(Photo credit: Peter Kim | Anita Place tent city | June 2017)
For the first time in British Columbia’s history, an encampment of people affected by homelessness withstood the headwinds of local government, bylaw officials, and the bigotry and violence of certain members of the community to remain standing for an entire year.
Anita Place has become Canada's longest-standing, community-organized public encampment in living memory. May 2 was the anniversary of the tent city, which was set up to house those sheltering outdoors in Maple Ridge, but also as an act of protest—a visible symbol of government failure and the inability to afford safe and accessible housing to those in need.
(Photo credit: Peter Kim | One of the first tents being set up at Anita Place | May 2, 2017)
This is significant. It is evidence that the rights, health, and safety of marginalized communities can and should supersede local bylaws barring them from public space, and that the rights of people to protect themselves from the harms of exposure and constant displacement should take clear precedence over the disdain of those who lack compassion and an understanding of the current housing crisis. This is a crisis we as a Canadian society have created, and tolerated, for far too long.
Housing Justice for all.
(Interactive map. As of May 17, only Anita Place tent cities remains.)
Pivot was there on day one in support and solidarity with the people who braved threats of violence and discrimination in order to ensure the safety of their community. We were there when the fencing around the property known as the St. Ann lands was breached and the first tents were erected. The backlash was almost immediate, yet those who call Anita Place home remained undeterred.
(Photo credit: Peter Kim | Tracy Scott and Loretta Hauck | May 2, 2017)
On the ground, activists and those affected by homelessness were organizing and resolute against the bigotry of certain residents of Maple Ridge whose intolerance was ever-present in person and online. In the court of law, there was another battle brewing.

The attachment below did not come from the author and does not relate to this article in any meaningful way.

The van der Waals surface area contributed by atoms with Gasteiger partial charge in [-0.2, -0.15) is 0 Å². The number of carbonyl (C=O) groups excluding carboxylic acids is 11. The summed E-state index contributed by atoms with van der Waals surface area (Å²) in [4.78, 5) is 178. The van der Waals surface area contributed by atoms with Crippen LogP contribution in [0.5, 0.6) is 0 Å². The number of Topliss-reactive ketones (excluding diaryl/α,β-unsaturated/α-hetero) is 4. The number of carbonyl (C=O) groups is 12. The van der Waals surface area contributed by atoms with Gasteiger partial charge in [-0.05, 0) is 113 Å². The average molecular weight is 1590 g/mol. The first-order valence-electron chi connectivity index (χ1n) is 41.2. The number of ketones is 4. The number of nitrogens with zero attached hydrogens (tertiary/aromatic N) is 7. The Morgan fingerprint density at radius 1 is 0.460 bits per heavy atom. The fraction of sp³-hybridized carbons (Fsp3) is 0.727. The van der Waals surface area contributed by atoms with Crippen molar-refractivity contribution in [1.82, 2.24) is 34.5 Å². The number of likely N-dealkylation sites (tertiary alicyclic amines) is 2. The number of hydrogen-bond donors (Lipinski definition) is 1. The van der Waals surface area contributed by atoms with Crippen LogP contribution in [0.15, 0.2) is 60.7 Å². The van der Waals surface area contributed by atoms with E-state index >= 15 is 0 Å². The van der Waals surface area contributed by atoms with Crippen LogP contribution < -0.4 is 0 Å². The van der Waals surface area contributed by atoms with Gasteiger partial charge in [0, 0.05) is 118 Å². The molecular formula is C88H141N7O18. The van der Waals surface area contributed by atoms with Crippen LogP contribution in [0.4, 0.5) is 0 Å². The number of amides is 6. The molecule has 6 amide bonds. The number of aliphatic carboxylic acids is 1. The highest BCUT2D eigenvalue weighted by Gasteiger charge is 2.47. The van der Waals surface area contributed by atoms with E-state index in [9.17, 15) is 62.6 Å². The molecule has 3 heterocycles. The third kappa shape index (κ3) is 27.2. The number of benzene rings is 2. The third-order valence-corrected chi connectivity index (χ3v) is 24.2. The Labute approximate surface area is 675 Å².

On two separate occasion, Pivot and residents of Anita Place fought off attempts to shut down the encampment and deprive people of the safety and security it afforded. Last October, the City of Maple Ridge filed a second injunction application to have the camp shut down, claiming the site was unsafe for campers. It was here Pivot acted as counsel to the residents of Anita Place to defend their interests and right to health and safety at BC Supreme Court.
(Photo credit: Peter Kim | Pivot lawyer Anna Cooper arriving at BC Supreme Court | November 2017)
We were successful. The City and Pivot Legal Society signed a consent order allowing the camp to remain—a vindication for those struggling with homelessness and their advocates, and an admission that the benefits of encampment outweigh any perceived harms argued by the City.
We cannot blame homeless people for using candles in tents, if we don’t provide them with any way to stay warm. (Anna Cooper, Pivot Legal Society lawyer)
Subsequently, Pivot has advocated with the campers for a warming tent, modular washrooms, new tents, sleeping bags, and a meal program. And Anita Place has continued to provide safety, support, and harm reduction for vulnerable populations amid an overdose epidemic unprecedented in scale within BC’s history.
(Click graph above for interactive data)
But for the security afforded by this community of compassion, there would have undoubtedly been more deaths, as sheltering in isolation significantly increases the harms to safety.
In partnership with videographer Geoff Webb, Pivot has been chronicling the struggle and strength of Anita Place residents for months. A forthcoming documentary will provide a rare glimpse into life inside the encampment and the ways in which this community has both provided shelter and political resistance while beset by a tide of government apathy and social intolerance.
(Photo: Screen grab from upcoming Anita Place documentary)
It is their courage that will benefit all people struggling with homelessness and poverty, as the sheer presence of the encampment is a visible sign of the failures of government policy and a clarion call to build affordable, accessible housing for those who need it.
But the work is far from over. Even as the provincial government moves to build 55 modular housing units in Maple Ridge—a mere fraction of what is required—community opposition has persisted.
This cannot stand in the way of progress, and we won’t let it.